Lastly, while the academic job search can be lengthy and stressful at times, Dr. Kong reminds us to not “forget to celebrate your wins and be kind to yourself. Sometimes we strive so hard to make the best decision that we place a lot of undue anxiety on ourselves, concerned that we are going to accidentally make the wrong decision.” “I think sometimes it's important to realize that it's possible to just have a lot of great decisions and choosing one over another is okay because both would have been fine,” she concluded.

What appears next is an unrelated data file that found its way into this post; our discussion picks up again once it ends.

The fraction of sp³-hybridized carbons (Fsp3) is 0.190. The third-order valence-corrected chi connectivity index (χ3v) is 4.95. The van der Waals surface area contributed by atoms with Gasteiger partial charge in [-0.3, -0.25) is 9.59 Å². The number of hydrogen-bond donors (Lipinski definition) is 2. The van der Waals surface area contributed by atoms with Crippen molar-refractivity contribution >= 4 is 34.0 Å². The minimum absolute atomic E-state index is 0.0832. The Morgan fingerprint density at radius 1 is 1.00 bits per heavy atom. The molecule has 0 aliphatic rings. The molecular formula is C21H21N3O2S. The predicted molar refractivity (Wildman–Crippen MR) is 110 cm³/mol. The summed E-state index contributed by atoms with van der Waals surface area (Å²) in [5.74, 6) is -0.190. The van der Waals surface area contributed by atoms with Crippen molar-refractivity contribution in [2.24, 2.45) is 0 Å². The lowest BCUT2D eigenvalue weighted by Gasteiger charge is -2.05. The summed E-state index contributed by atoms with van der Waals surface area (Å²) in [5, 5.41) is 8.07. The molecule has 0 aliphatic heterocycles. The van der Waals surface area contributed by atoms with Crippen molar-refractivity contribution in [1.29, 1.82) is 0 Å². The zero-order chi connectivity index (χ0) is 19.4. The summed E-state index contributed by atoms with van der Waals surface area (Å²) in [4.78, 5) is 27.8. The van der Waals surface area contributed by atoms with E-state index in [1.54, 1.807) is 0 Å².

This work was funded by support from the Eunice Kennedy Shriver National Institute of Child Health and Human Development, the National Institute of Diabetes And Digestive And Kidney Disease, the Jane Coffin Child’s Memorial Trust Fund, the American Society of Hematology, the National Institute of General Medical Sciences, the National Institute of Neurological Disorders and Stroke, the National Cancer Institute, and the Damon Runyon Cancer Research Foundation.
Fred Hutch/University of Washington/Seattle Children's Cancer Consortium member Dr. Christina M. Termini contributed to this work.
Kong JH, Vasquez CG, Agrawal S, Malaney P, Mikedis MM, Moffitt AB, von Diezmann L, Termini CM. Creating accessibility in academic negotiations. Trends Biochem Sci. 2023 Mar;48(3):203-210. doi: 10.1016/j.tibs.2022.10.004. Epub 2022 Dec 9. PMID: 36504139.